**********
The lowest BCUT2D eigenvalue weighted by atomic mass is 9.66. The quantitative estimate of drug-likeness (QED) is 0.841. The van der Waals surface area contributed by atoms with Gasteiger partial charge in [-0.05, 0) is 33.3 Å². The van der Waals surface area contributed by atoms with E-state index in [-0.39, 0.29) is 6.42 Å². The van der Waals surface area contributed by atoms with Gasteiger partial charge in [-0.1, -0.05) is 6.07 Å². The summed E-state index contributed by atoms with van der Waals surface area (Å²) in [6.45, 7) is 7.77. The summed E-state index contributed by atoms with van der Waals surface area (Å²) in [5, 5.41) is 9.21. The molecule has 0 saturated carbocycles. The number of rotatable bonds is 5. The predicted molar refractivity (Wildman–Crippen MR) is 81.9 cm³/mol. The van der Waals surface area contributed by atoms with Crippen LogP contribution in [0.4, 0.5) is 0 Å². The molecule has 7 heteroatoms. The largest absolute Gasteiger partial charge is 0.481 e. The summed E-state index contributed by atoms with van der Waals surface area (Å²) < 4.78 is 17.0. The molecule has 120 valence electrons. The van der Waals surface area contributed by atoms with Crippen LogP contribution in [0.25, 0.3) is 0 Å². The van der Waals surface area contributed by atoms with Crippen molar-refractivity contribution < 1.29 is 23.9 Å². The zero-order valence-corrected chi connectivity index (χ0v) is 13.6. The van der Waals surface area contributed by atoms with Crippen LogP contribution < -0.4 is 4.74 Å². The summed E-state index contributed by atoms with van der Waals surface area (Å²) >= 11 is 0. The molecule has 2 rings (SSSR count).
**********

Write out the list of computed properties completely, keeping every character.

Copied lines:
The lowest BCUT2D eigenvalue weighted by atomic mass is 9.66. The quantitative estimate of drug-likeness (QED) is 0.841. The van der Waals surface area contributed by atoms with Gasteiger partial charge in [-0.05, 0) is 33.3 Å². The van der Waals surface area contributed by atoms with E-state index in [-0.39, 0.29) is 6.42 Å². The van der Waals surface area contributed by atoms with Gasteiger partial charge in [-0.1, -0.05) is 6.07 Å². The summed E-state index contributed by atoms with van der Waals surface area (Å²) in [6.45, 7) is 7.77. The summed E-state index contributed by atoms with van der Waals surface area (Å²) in [5, 5.41) is 9.21. The molecule has 0 saturated carbocycles. The number of rotatable bonds is 5. The predicted molar refractivity (Wildman–Crippen MR) is 81.9 cm³/mol. The van der Waals surface area contributed by atoms with Crippen LogP contribution in [0.4, 0.5) is 0 Å². The molecule has 7 heteroatoms. The largest absolute Gasteiger partial charge is 0.481 e. The summed E-state index contributed by atoms with van der Waals surface area (Å²) < 4.78 is 17.0. The molecule has 120 valence electrons. The van der Waals surface area contributed by atoms with Crippen LogP contribution in [0.25, 0.3) is 0 Å². The van der Waals surface area contributed by atoms with Crippen molar-refractivity contribution < 1.29 is 23.9 Å². The zero-order valence-corrected chi connectivity index (χ0v) is 13.6. The van der Waals surface area contributed by atoms with Crippen LogP contribution < -0.4 is 4.74 Å². The summed E-state index contributed by atoms with van der Waals surface area (Å²) >= 11 is 0. The molecule has 2 rings (SSSR count).